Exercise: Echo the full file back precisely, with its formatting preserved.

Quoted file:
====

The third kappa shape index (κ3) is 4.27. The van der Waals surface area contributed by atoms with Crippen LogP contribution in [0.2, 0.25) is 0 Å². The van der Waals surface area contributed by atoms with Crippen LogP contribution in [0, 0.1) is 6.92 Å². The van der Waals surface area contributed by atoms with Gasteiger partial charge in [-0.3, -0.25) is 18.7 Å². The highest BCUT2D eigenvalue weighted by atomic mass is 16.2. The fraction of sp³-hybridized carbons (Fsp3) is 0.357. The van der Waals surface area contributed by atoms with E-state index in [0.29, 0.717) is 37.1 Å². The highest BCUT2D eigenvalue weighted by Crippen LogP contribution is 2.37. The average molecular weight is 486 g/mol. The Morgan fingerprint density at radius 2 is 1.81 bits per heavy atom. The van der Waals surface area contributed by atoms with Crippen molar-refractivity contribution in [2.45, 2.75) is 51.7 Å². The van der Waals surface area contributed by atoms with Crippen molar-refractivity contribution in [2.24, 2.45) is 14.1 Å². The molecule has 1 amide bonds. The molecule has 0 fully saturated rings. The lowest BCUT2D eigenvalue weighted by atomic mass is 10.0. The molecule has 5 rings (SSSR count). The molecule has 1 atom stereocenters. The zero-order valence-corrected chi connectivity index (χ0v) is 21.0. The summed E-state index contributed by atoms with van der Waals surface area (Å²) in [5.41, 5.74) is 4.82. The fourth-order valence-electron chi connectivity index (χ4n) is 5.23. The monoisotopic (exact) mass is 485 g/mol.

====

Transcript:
The third kappa shape index (κ3) is 4.27. The van der Waals surface area contributed by atoms with Crippen LogP contribution in [0.2, 0.25) is 0 Å². The van der Waals surface area contributed by atoms with Crippen LogP contribution in [0, 0.1) is 6.92 Å². The van der Waals surface area contributed by atoms with Gasteiger partial charge in [-0.3, -0.25) is 18.7 Å². The highest BCUT2D eigenvalue weighted by atomic mass is 16.2. The fraction of sp³-hybridized carbons (Fsp3) is 0.357. The van der Waals surface area contributed by atoms with E-state index in [0.29, 0.717) is 37.1 Å². The highest BCUT2D eigenvalue weighted by Crippen LogP contribution is 2.37. The average molecular weight is 486 g/mol. The Morgan fingerprint density at radius 2 is 1.81 bits per heavy atom. The van der Waals surface area contributed by atoms with Crippen molar-refractivity contribution in [2.45, 2.75) is 51.7 Å². The van der Waals surface area contributed by atoms with Crippen molar-refractivity contribution in [2.24, 2.45) is 14.1 Å². The molecule has 1 amide bonds. The molecule has 0 fully saturated rings. The lowest BCUT2D eigenvalue weighted by atomic mass is 10.0. The molecule has 5 rings (SSSR count). The molecule has 1 atom stereocenters. The zero-order valence-corrected chi connectivity index (χ0v) is 21.0. The summed E-state index contributed by atoms with van der Waals surface area (Å²) in [5.41, 5.74) is 4.82. The fourth-order valence-electron chi connectivity index (χ4n) is 5.23. The monoisotopic (exact) mass is 485 g/mol.